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#1 GALLARDO VS TABAMO

FACTS:

Private Respondent filed his petition (Special Civil Action No. 465) before the court a quo
against petitioners to prohibit and restrain them from pursuing or prosecuting certain public
works projects as it violates the 45-day ban on public works imposed by the Omnibus
Election Code because although they were initiated few days before the ban took effect, they
were not covered by detailed engineering plans, specifications or a program of work which
are preconditions for the commencement of any public works projects. Respondent Judge
issued the question TRO and directed the petitioners to file their answer within 10 days after
receipt of notice and set the hearing. However, the petitioners contend that the case
principally involves an alleged violation of the Omnibus election Code thus the jurisdiction
is exclusively vested in the COMELEC, not the RTC.

ISSUE:

Whether or not the trial court has jurisdiction over the subject matter of Special Civil Action
No. 465.

RULING:

No. The Court ruled that the acts sought to be restrained in Special Civil Action 465 before
the court a quo are matters falling within the exclusive jurisdiction of the COMELEC.
Comelec has jurisdiction to enforce and administer all laws relative to the conduct of
elections. The 1987 Constitution implicitly grants the Commission the power to investigate
and, where appropriate, prosecute cases of violations of election laws, including acts of
omissions constituting election frauds, offenses and malpractices.

#2 GUEVARA VS COMELEC

FACTS:

Petitioner was ordered by the COMELEC to show cause why he should not be punished for
contempt after publishing in the newspaper an article which tended to interfere with and
influence the COMELEC awarding the contracts for the manufacture and supply of ballot
boxes; and which article likewise tended to degrade, bring into disrepute, and undermine
the exclusive constitutional function of the Commission and its Chairman. Petitioner filed a
motion to quash on the ground that the Commission has no jurisdiction to punish as
contempt the publication of the alleged contemptuous article, as neither in the Constitution
nor in statutes is the Commission granted a power to punish the same.

ISSUE:

Whether or not the COMELEC has the power and jurisdiction to conduct contempt
proceedings against Guevara in connection with the publication of an article.

RULING:
No. Although the negotiation conducted by the Commission has resulted in controversy
between several dealers, that however merely refers to a ministerial duty which the
Commission has performed in its administrative capacity. It only discharged a ministerial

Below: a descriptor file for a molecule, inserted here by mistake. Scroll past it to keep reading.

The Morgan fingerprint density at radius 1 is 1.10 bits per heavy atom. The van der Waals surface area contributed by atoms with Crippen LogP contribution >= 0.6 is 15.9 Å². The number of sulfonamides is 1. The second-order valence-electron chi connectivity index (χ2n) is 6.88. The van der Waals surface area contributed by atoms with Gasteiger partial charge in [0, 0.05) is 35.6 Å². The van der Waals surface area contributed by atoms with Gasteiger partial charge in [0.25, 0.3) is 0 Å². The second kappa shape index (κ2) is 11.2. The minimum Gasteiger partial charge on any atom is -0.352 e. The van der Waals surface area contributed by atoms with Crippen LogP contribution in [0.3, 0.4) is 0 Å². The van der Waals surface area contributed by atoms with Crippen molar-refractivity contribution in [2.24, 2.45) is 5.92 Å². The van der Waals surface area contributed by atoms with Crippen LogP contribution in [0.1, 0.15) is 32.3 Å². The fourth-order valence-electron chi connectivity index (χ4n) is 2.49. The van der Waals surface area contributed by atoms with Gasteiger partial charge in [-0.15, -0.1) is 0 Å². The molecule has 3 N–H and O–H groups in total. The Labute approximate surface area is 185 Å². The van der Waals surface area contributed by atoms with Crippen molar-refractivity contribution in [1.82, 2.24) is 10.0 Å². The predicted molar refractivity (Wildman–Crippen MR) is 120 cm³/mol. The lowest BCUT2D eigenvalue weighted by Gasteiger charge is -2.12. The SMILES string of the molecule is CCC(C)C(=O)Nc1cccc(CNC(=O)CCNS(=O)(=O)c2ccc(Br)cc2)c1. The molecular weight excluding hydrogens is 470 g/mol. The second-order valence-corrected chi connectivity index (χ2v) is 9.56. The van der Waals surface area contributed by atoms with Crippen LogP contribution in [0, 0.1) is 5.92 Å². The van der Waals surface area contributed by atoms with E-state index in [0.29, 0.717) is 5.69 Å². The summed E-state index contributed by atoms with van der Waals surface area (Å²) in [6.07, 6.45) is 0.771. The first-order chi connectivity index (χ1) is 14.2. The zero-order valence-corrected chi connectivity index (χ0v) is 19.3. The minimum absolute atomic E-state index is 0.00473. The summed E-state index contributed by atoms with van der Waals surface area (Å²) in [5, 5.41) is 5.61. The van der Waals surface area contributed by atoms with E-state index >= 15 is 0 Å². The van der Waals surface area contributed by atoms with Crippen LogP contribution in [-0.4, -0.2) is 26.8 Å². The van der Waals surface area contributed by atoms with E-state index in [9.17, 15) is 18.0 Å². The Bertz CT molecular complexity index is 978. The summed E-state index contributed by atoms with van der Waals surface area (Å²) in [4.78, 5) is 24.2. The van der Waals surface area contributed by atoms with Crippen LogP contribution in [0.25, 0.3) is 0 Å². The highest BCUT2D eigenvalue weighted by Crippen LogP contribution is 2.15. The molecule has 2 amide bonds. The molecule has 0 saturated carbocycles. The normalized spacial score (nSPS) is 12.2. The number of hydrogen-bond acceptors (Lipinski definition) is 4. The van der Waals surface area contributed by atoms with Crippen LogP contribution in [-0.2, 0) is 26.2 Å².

duty; it did not exercise any judicial function. Such being the case, it could not exercise the
power to punish for contempt as postulated in the law, for such power is inherently judicial
in nature.

#3 MONTEJO VS COMELEC

FACTS:

To remedy the resulting inequality in the distribution of inhabitants, voters and


municipalities in Leyte, the COMELEC promulgated Resolution No. 2736 where it
transferred the municipality of Capoocan of the second district and
the municipality of Palompon of the fourth district to the third district of Leyte. Petitioner
Cirilo Montejo, representing the First District of Leyte, pleads the annulment of Section 1 of
Resolution No. 2736 of the COMELEC, redistricting certain municipalities in Leyte as it is
said to violate the principle of equity of representation. Petitioner now seeks to transfer the
municipality of Tolosa from the First District to the Second District of the province.

ISSUE:

Whether the unprecedented exercise by the COMELEC of the legislative power of


redistricting and reapportionment is valid or not.

RULING:

No. Section 1 of Resolution no. 2736 is annulled and set aside. COMELEC relied on the
ordinance appended to the 1987 constitution as the source of its power of redistricting which
is traditionally regarded as part of the power to make laws. And consistent with the limits
of its power to make minor adjustments, section 3 of the Ordinance did not also give the
respondent COMELEC any authority to transfer municipalities from one legislative district
to another district. The power granted by section 3 to the respondent is to adjust the number
of members (not municipalities.)

#4 CAPALLA VS COMELEC

FACTS:

Comelec and Smartmatic-TIM entered into a Contract for the Provision of an Automated
Election System for the May 10, 2010 Synchronized National and Local Elections (AES
Contract) which is a Contract of Lease with Option to Purchase (OTP) the goods listed therein
consisting of the Precinct Count Optical Scan (PCOS), both software and hardware. The
parties agreed that the AES Contract shall remain effective until the release of the
performance security posted by the Comelec. The parties later entered into an extension
agreement giving the Comelec until March 31, 2012 within which to exercise it.
Herein petitioners, however, assailed the validity of such agreement on the ground that the
same requires another public bidding since it substantially amended the terms of the
contract. The Court upheld the validity of the transaction. Hence, the petitioners moved for
reconsideration.

ISSUE:

Whether or not the extension of the OTP in favor of Comelec is valid.

RULING:

Based on the AES Contract, the court sustained the parties’ right to amend the same by
extending the option period. Considering that the performance security had not been
released to Smartmatic-TIM, the contract was still effective which can still be amended by
the mutual agreement of the parties, such amendment being reduced in writing. The end
result is that the Comelec acquired the subject PCOS machines with its meager budget and
was able to utilize the rentals paid for the 2010 elections as part of the purchase price. The
motions for reconsideration are DENIED for lack of merit.